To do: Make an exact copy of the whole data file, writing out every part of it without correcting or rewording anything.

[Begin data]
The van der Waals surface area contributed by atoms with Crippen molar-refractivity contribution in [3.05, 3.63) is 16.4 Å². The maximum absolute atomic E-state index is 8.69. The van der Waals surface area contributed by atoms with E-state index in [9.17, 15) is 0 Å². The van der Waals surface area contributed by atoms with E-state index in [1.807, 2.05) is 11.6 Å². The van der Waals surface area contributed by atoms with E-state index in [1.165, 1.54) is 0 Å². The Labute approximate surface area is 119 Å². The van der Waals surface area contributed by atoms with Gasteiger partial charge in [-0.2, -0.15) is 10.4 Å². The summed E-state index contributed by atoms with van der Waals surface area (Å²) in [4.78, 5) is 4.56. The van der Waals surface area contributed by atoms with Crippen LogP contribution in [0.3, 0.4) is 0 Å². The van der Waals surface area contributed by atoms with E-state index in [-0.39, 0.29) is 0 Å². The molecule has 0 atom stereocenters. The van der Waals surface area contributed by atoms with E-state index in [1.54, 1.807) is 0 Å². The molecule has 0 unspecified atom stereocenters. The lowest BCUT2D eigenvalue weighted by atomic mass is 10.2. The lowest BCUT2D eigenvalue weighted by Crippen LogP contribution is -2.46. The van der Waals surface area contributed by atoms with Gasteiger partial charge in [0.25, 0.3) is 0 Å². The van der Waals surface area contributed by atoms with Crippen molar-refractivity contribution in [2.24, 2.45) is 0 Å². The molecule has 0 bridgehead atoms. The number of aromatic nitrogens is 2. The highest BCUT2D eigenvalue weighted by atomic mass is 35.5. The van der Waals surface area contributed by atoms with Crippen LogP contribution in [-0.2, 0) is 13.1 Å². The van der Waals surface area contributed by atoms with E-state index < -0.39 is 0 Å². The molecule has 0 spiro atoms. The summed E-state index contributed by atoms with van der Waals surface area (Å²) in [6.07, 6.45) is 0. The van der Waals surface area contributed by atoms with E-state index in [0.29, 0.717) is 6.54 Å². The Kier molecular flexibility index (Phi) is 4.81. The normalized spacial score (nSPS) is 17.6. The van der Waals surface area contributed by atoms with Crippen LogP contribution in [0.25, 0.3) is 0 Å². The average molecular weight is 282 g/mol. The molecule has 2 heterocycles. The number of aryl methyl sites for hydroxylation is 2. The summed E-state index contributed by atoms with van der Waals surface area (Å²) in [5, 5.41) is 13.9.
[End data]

The van der Waals surface area contributed by atoms with Crippen molar-refractivity contribution in [3.05, 3.63) is 16.4 Å². The maximum absolute atomic E-state index is 8.69. The van der Waals surface area contributed by atoms with E-state index in [9.17, 15) is 0 Å². The van der Waals surface area contributed by atoms with E-state index in [1.807, 2.05) is 11.6 Å². The van der Waals surface area contributed by atoms with E-state index in [1.165, 1.54) is 0 Å². The Labute approximate surface area is 119 Å². The van der Waals surface area contributed by atoms with Gasteiger partial charge in [-0.2, -0.15) is 10.4 Å². The summed E-state index contributed by atoms with van der Waals surface area (Å²) in [4.78, 5) is 4.56. The van der Waals surface area contributed by atoms with Crippen LogP contribution in [0.3, 0.4) is 0 Å². The van der Waals surface area contributed by atoms with E-state index in [-0.39, 0.29) is 0 Å². The molecule has 0 atom stereocenters. The van der Waals surface area contributed by atoms with E-state index in [1.54, 1.807) is 0 Å². The molecule has 0 unspecified atom stereocenters. The lowest BCUT2D eigenvalue weighted by atomic mass is 10.2. The lowest BCUT2D eigenvalue weighted by Crippen LogP contribution is -2.46. The van der Waals surface area contributed by atoms with Gasteiger partial charge in [0.25, 0.3) is 0 Å². The van der Waals surface area contributed by atoms with Crippen molar-refractivity contribution in [2.24, 2.45) is 0 Å². The molecule has 0 bridgehead atoms. The number of aromatic nitrogens is 2. The highest BCUT2D eigenvalue weighted by atomic mass is 35.5. The van der Waals surface area contributed by atoms with Crippen LogP contribution in [-0.2, 0) is 13.1 Å². The van der Waals surface area contributed by atoms with E-state index < -0.39 is 0 Å². The molecule has 0 spiro atoms. The summed E-state index contributed by atoms with van der Waals surface area (Å²) in [6.07, 6.45) is 0. The van der Waals surface area contributed by atoms with E-state index in [0.29, 0.717) is 6.54 Å². The Kier molecular flexibility index (Phi) is 4.81. The normalized spacial score (nSPS) is 17.6. The van der Waals surface area contributed by atoms with Crippen LogP contribution in [0.25, 0.3) is 0 Å². The average molecular weight is 282 g/mol. The molecule has 2 heterocycles. The number of aryl methyl sites for hydroxylation is 2. The summed E-state index contributed by atoms with van der Waals surface area (Å²) in [5, 5.41) is 13.9.